In the midst of fear and isolation, we are learning that profound, positive change is possible.
By Rebecca Solnit, for The Guardian
7 Apr 2020 (Last modified 11 Apr 2020)
Disasters begin suddenly and never really end. The future will not, in crucial ways, be anything like the past, even the very recent past of a month or two ago. Our economy, our priorities, our perceptions will not be what they were at the outset of this year. The
particulars are startling: companies such as GE and Ford retooling to make ventilators, the scramble for protective gear, once-bustling city streets becoming quiet and empty, the economy in freefall. Things that were supposed to be unstoppable stopped, and things that were supposed to be impossible – extending workers’ rights and benefits, freeing prisoners, moving a few trillion dollars around in the US – have already happened.
The word “crisis” means, in medical terms, the crossroads a patient reaches, the point at which she will either take the road to recovery or to death. The word “emergency” comes from “emergence” or “emerge”, as if you were ejected from the familiar and urgently need to reorient. The word “catastrophe” comes from a root meaning a sudden overturning.
We have reached a crossroads, we have emerged from what we assumed was normality, things have suddenly overturned. One of our main tasks now – especially those of us who are not sick, are not frontline workers, and are not dealing with other economic or housing difficulties – is to understand this moment, what it might require of us, and what it might make possible.
A disaster (which originally meant “ill-starred”, or “under a bad star”) changes the world and our view of it. Our focus shifts, and what matters shifts. What is weak breaks under new pressure, what is strong holds, and what was hidden emerges. Change is not only possible, we are swept away by it. We ourselves change as our priorities shift, as intensified awareness of mortality makes us wake up to our own lives and the preciousness of life. Even our definition of “we” might change as we are separated from schoolmates or co-workers, sharing this new reality with strangers. Our sense of self generally comes from the world around us, and right now, we are finding another version of who we are.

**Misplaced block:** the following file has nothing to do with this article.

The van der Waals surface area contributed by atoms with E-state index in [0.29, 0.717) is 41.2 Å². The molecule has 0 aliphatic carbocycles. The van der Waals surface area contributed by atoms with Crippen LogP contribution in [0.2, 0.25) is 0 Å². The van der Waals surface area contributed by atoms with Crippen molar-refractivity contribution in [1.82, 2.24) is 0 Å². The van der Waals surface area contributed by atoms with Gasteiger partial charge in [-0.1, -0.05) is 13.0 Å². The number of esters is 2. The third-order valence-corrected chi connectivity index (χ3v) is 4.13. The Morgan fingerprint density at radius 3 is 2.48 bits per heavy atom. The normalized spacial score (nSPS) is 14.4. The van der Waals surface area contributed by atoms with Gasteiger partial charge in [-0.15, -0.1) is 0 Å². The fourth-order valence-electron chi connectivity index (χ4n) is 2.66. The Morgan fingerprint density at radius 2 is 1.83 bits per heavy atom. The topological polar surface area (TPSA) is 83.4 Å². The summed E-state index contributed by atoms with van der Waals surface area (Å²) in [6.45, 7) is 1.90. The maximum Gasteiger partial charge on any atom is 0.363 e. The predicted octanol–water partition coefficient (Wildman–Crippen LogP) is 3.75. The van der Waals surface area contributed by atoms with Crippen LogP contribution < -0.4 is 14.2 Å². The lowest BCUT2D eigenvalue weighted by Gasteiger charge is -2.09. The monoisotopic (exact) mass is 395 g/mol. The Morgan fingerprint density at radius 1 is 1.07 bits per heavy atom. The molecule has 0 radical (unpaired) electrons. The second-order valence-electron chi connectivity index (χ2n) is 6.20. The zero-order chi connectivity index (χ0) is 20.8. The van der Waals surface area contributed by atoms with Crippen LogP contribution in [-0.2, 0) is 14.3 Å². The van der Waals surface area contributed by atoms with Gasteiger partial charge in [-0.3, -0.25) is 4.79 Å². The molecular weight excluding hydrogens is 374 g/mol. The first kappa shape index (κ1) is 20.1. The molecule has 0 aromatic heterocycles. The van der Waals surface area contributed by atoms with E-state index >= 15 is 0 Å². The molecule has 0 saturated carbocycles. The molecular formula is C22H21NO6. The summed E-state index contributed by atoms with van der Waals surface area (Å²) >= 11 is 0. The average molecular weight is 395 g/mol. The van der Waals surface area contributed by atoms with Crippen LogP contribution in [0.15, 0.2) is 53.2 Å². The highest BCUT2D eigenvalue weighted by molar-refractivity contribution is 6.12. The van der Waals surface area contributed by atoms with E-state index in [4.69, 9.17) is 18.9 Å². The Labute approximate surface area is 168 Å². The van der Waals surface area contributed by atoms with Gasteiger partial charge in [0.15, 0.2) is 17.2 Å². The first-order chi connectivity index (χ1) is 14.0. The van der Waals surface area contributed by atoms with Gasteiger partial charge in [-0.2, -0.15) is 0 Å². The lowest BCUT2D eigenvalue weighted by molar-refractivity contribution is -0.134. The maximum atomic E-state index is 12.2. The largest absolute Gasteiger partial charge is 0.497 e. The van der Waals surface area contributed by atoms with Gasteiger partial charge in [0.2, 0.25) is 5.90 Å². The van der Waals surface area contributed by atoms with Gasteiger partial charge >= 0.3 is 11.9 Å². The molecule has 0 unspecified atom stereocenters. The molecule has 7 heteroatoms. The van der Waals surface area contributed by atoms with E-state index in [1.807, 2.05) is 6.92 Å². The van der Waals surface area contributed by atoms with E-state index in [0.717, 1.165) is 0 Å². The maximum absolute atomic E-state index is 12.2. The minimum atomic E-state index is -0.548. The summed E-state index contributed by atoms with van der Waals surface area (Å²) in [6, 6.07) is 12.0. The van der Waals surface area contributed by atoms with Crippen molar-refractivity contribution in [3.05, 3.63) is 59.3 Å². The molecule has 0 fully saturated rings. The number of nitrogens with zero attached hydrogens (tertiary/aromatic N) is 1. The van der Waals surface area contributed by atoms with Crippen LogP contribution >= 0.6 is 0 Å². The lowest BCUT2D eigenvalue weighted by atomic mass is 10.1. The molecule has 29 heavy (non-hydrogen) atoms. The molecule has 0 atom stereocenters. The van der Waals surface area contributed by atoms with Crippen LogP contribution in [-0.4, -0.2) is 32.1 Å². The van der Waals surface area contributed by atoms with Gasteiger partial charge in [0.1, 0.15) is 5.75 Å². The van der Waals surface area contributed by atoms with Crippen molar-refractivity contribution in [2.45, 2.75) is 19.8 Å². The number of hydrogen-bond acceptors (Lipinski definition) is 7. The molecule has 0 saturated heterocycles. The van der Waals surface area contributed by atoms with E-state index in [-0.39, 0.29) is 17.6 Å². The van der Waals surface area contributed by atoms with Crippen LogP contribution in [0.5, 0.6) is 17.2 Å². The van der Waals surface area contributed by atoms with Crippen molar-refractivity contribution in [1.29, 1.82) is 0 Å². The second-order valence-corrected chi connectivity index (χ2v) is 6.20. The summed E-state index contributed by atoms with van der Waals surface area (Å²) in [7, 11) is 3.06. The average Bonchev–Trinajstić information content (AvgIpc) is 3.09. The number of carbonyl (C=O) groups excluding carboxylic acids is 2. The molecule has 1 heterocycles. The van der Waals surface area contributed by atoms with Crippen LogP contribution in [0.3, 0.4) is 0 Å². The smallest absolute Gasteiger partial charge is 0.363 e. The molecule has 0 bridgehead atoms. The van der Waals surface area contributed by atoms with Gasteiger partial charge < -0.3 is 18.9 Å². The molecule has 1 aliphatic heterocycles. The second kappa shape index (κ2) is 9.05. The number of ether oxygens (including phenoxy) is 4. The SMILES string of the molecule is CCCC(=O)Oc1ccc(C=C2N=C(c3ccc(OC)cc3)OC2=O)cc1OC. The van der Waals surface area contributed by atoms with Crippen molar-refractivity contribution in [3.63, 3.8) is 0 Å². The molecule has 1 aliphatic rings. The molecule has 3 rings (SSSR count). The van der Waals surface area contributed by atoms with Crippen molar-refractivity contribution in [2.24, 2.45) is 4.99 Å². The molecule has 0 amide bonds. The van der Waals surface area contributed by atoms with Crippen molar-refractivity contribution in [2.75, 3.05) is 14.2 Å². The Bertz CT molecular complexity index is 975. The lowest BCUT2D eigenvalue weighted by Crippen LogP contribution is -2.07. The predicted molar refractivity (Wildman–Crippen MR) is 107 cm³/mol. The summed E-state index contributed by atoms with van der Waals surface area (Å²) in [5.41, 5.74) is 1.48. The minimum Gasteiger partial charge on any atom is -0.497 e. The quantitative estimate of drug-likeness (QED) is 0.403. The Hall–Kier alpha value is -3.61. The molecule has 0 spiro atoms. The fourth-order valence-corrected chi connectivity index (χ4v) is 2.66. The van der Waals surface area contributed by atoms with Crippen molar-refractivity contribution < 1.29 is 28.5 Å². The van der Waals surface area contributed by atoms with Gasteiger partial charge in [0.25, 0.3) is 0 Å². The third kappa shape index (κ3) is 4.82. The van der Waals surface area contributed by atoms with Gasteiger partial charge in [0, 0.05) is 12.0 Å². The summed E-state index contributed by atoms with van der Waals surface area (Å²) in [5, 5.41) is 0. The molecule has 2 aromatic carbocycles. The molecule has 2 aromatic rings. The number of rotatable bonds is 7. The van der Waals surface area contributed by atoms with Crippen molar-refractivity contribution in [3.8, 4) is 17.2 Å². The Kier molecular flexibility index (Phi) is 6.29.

As the pandemic upended our lives, people around me worried that they were having trouble focusing and being productive. It was, I suspected, because we were all doing other, more important work. When you’re recovering from an illness, pregnant or young and undergoing a growth spurt, you’re working all the time, especially when it appears you’re doing nothing. Your body is growing, healing, making, transforming and labouring below the threshold of consciousness. As we struggled to learn the science and statistics of this terrible scourge, our psyches were doing something equivalent. We were adjusting to the profound social and economic changes, studying the lessons disasters teach, equipping ourselves for an unanticipated world.
The first lesson a disaster teaches is that everything is connected. In fact, disasters, I found while living through a medium-sized one (the 1989 earthquake in the San Francisco Bay Area) and later writing about major ones (including 9/11, Hurricane Katrina and the 2011 Tōhoku earthquake and Fukushima nuclear catastrophe in Japan), are crash courses in those connections. At moments of immense change, we see with new clarity the systems – political, economic, social, ecological – in which we are immersed as they change around us. We see what’s strong, what’s weak, what’s corrupt, what matters and what doesn’t.